Bread is considered a necessity by many. You buy it at the grocery store not necessarily because you want it, but because you need it. We like bread, but we don’t think of it as a particular treat. In fact, some people have gotten used to the idea of bread as boring — “white bread” is synonymous with blandness. The thing is that it doesn’t have to be; you can have quality bread without sacrificing flavor and richness. Interestingly, recent trends have suggested that the best way to enliven people’s appetite for bread is to look to the past. In the 20th century, the consumption of bread was steadily declining. Things changed with the rediscovery of artisanal breads — now, bread bakeries are looking to reproduce the types of bread that people ate 1,000 years ago. Not only do artisan breads taste better — they’re often better for you as well. A bread bakery shouldn’t be a place that you visit because you have to, but because you want to. Below, we’ll explore the best ways that you can explore different breads. You might have to look outside of the box, and try out a bread bakery that you haven’t thought of before. Some of the best breads you’ll ever try may be those that you never would have considered a few years ago. But trust us — you’ll be glad you did. With that being said, let’s explore some of the most interesting artisan breads on the market right now.
Focaccia bread hails from a nation famous for its love of bread — Italy. Italians have always loved bread, or as it’s called there, “pane”. They include it in a wide variety of recipes, both by itself and incorporated to meals like “Day Old Bread Soup”. Focaccia is perhaps the most popular type of bread in Tuscany, where it is referred to as schiacciata. This bread is known for being somewhat difficult to make, as it has to have a certain amount of air pockets in the day. This gives focaccia its unique texture, making it a completely different experience from other types of flatbread. Focaccia has sometimes been compared to pizza crust, but in fact pizza crust dough uses very little yeast; focaccia bread is more leavened, and thus rises higher. Yeast, a single-celled organism that feeds off of simple sugars, is crucial to baking most breads, and focaccia is no different. Focaccia is sometimes made “al rosmarino” — that is, with rosemary.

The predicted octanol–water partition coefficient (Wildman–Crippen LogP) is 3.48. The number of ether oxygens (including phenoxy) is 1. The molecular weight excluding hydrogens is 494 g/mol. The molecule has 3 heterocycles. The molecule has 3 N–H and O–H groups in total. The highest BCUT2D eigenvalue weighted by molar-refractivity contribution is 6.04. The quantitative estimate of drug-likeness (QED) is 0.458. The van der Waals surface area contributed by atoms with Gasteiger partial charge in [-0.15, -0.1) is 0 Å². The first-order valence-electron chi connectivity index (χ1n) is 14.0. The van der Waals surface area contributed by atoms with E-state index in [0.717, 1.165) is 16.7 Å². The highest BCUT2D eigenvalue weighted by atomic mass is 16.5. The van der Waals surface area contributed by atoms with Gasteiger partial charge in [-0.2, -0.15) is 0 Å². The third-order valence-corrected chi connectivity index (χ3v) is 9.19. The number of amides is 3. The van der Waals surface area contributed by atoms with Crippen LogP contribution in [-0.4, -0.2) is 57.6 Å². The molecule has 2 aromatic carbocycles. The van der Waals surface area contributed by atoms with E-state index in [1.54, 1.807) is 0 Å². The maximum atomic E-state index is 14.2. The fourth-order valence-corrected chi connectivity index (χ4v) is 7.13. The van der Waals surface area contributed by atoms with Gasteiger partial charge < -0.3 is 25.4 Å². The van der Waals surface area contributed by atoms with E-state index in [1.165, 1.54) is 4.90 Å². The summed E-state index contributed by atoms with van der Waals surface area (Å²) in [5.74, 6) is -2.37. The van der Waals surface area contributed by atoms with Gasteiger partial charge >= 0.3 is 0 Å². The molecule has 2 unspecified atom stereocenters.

You won’t find challah at every bread bakery — but when you do find it, you should snatch it up. Challah is a bread traditionally associated with Judaism. It’s an ancient type of bread — though it’s not alone in that respect, as historians suspect that humans started baking bread about 30,000 years ago. Challah bread is known for being distinctly braided, and is often used in Jewish ceremonies. During some of these ceremonies, a portion of challah will be set aside as an offering. Challah is a dense bread with a somewhat sweat taste — unlike focaccia, which is saltier. It’s delicious, and when served fresh is truly memorable. Everyone loves fresh bread, to be sure; but fresh challah is very unique, and hard to forget after you’ve had it.
For our last artisan bread, we’ll go back to an Italian bread. Panettone may be a unique option for a bread bakery to serve, but it certainly should be treasured. This sweet bread is a Christmas tradition in Italy. It’s flaky and delicious, often baked with certain sweet ingredients. Some panettone breads are served with fruit, much like a Christmas fruit crake — though often markedly better than the American version. Others are served with chocolate chips inside. Either way, they’re very seasonal and delicious. If you see a bread bakery serving panettone, don’t hesitate to buy it. You can’t get this special bread everywhere, or all year round.